The Ramadan Banquet took place on April 1, 2023, with over 100 students attending to eat traditional Middle Eastern foods and drink traditional beverages, all catered by a nearby restaurant. The event also included a speech by an Imam (a religious figure comparable to a priest) from a local Mosque. MSA (IMSA’s Muslim Student Association) organized the entire event, and they did so with a huge vision in mind.
MSA co-president, Faizaan Shaikh, described how the banquet was born from the question: “What can we, as MSA, do to create an event that can contend with a culture show?” He further explained that “MSA is a club that’s less prominent when compared to clubs like ISA (Indian Student Association), ASIA (Asian Students in America), or BSU (Black Student Union) because they all have their own culture shows. We were trying to figure out a way where we could do something similar, but Islam doesn’t have a very prominent dance/music culture, so the banquet was our way of creating an event that expresses and teaches about Islam, while garnering a similar level of attention and popularity.”
With the first banquet garnering the attention of over a hundred students, MSA definitely got the crowd they were looking for, but they still have huge plans for the future of the Ramadan Banquet. “There are actually MSA’s running in schools near IMSA, and they are a lot larger than IMSA’s so we want to invite them over to IMSA for a Ramadan Banquet to show them how a smaller MSA might function, or to hold a banquet or another event at their school to show people that MSA is actually a lot bigger than it is at IMSA,” said Shaikh. He also mentioned MSA’s plans to garner a network of these schools “to bring together a group of people that all pride themselves over their faith.”
The banquet was also successful in teaching and educating about Islamic culture and practices, and not only through food. “I got a lot of positive feedback about the speaker, and I believe the key reason for this was that he was engaging with the audience and not just lecturing them. He was a really good speaker, and he was able to work with the audience and have audience interactions provoking the students to ask questions and consider what they actually knew about Islam.” As Shaikh summarized it, “The audience came for the food, but left with a more informed perspective on Muslims and Islam, which was our focus for the banquet.”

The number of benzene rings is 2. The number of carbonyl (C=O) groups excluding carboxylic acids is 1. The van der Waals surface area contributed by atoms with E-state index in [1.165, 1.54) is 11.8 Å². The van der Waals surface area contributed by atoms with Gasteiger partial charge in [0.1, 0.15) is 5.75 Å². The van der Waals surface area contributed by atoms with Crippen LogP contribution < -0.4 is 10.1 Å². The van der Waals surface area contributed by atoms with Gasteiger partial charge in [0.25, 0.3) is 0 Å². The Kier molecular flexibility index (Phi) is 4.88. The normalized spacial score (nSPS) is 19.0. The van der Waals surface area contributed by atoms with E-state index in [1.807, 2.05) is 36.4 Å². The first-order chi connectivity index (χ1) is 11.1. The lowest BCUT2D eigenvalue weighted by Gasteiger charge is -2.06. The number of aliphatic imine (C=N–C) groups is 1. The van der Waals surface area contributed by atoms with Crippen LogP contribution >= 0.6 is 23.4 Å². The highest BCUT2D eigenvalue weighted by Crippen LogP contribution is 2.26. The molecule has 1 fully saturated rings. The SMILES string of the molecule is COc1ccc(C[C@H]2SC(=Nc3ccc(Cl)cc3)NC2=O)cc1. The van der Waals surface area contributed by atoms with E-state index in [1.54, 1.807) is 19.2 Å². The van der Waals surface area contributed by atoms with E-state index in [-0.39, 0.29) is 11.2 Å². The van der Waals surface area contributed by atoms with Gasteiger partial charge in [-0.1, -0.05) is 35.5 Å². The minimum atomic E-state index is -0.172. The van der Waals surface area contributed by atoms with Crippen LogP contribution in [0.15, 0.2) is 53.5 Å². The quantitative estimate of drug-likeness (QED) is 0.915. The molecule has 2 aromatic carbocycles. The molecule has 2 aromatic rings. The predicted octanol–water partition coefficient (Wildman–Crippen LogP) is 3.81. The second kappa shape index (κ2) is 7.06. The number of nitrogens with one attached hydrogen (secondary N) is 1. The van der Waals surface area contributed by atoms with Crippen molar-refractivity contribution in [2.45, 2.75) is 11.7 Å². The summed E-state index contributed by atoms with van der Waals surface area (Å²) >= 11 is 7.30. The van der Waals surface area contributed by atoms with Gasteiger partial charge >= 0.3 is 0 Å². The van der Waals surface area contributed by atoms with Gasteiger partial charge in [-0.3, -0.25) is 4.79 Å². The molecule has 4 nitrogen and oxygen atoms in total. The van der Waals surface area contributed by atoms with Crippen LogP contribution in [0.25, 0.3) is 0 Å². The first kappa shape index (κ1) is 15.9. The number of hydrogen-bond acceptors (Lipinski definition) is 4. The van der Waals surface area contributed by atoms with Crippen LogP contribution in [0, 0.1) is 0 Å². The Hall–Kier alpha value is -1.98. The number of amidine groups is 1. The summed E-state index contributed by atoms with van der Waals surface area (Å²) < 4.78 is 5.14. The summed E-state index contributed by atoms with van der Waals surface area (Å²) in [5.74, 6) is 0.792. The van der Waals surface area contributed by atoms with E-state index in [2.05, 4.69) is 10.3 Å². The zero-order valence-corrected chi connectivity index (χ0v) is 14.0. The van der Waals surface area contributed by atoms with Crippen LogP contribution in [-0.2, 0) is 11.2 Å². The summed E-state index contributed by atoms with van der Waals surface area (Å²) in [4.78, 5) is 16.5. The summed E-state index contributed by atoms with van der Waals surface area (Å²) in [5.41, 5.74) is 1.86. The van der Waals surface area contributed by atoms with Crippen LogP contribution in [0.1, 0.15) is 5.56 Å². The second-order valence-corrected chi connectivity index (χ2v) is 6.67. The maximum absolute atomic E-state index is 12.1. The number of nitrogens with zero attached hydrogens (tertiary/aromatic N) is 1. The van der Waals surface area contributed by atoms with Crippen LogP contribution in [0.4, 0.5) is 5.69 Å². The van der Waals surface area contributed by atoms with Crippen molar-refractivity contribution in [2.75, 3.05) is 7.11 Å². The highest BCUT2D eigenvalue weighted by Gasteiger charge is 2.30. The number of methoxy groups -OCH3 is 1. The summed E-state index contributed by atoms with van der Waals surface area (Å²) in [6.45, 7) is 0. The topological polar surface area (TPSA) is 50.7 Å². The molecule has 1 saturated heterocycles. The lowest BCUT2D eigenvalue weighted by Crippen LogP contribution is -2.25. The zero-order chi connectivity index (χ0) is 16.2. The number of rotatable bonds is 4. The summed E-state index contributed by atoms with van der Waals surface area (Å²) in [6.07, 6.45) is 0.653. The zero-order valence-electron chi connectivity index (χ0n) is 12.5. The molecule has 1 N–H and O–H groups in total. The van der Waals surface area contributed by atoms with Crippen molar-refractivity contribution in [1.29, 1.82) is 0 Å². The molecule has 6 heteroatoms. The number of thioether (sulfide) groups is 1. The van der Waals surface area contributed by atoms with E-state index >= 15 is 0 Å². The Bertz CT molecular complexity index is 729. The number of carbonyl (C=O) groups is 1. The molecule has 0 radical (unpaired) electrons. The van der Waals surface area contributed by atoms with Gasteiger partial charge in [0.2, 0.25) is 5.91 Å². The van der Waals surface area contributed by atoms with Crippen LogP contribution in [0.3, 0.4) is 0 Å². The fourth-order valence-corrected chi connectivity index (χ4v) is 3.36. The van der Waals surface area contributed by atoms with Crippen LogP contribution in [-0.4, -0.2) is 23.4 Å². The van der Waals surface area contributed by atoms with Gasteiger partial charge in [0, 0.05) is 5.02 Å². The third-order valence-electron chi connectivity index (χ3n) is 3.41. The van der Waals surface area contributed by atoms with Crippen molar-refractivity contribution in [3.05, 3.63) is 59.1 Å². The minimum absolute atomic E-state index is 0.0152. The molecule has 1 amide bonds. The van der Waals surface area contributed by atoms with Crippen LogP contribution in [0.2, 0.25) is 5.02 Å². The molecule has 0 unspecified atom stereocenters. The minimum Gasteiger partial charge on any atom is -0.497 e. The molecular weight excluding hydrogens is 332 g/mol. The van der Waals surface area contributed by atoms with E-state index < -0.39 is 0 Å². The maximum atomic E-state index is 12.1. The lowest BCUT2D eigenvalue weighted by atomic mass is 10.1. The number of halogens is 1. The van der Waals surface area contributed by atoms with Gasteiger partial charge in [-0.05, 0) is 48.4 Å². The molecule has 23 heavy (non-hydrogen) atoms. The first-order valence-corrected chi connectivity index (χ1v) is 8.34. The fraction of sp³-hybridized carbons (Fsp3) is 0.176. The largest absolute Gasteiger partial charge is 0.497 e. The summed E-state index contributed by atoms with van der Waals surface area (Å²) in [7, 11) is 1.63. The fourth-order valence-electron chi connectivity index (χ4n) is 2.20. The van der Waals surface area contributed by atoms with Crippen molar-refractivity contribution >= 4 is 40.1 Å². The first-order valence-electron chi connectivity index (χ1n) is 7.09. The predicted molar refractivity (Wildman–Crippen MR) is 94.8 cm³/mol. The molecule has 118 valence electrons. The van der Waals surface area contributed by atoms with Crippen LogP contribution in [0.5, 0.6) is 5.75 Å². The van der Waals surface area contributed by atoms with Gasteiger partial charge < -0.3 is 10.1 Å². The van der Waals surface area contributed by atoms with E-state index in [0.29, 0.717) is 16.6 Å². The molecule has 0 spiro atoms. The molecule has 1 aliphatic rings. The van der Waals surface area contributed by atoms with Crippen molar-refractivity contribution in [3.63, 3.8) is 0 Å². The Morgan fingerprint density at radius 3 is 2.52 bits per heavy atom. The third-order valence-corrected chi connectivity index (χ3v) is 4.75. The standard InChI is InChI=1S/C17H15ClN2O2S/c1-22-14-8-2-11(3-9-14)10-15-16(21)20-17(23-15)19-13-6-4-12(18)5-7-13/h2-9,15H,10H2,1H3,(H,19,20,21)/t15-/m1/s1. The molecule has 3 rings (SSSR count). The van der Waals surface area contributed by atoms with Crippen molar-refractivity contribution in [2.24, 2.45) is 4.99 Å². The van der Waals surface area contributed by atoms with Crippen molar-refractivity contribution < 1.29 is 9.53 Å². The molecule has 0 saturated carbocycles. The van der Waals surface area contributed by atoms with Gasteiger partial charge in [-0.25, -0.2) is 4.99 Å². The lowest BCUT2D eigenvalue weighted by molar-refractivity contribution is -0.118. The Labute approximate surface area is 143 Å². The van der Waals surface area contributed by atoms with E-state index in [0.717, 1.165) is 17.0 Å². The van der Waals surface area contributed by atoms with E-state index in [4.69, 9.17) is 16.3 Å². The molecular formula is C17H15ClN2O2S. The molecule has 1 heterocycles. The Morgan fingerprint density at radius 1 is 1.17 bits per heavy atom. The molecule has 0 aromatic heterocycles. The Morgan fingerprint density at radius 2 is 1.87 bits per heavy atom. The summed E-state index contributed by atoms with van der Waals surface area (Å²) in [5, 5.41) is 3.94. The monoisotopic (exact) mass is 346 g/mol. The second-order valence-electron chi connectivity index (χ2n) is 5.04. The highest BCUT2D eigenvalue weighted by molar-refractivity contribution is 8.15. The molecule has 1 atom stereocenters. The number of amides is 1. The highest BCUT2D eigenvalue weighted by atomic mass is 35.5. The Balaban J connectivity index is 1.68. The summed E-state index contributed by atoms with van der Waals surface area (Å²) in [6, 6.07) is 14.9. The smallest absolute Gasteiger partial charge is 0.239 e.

After the Imam spoke, there was a short prayer and a joint breaking of the fast for all attending students who were observing Ramadan before the feast. MSA works to make sure that IMSA has adequate accommodations for Ramadan each year. This usually works by allowing those observing Ramadan able to pick up water, a date (to break their fast), a hot meal, a snack, and suhoor (essentially breakfast eaten before the sun rises) from the door behind the sandwich/deli area while Lexington, IMSA’s food provider, is still open. Students can then take these foods to their rooms and eat once the sun has set and before it rises, even when Lexington is closed.
The main change they made this year was the added ability of choice, as food wasn’t prepackaged like it was in earlier years. This was also meant to help reduce the waste from excess packaging.
Students have been quite happy with these changes, including Riman Doodin (‘23) who stated “I feel IMSA did a decent job with accommodations during Ramadan, especially with the to-go meals.” Though, they also believe that there are still quite a few things Ramadan accommodations are lacking. “I wish they were more lenient with attendance as I was too tired to pay attention in class, so I appreciate the teachers who had online notes for that. I wish they had more GAs going on about what it was and how to support Muslim friends fasting,” Doodin said. She also expressed how she wished that her teachers and peers were more cognizant of Ramadan, specifically for nighttime meetings, which often forced her to break her fast almost an hour late.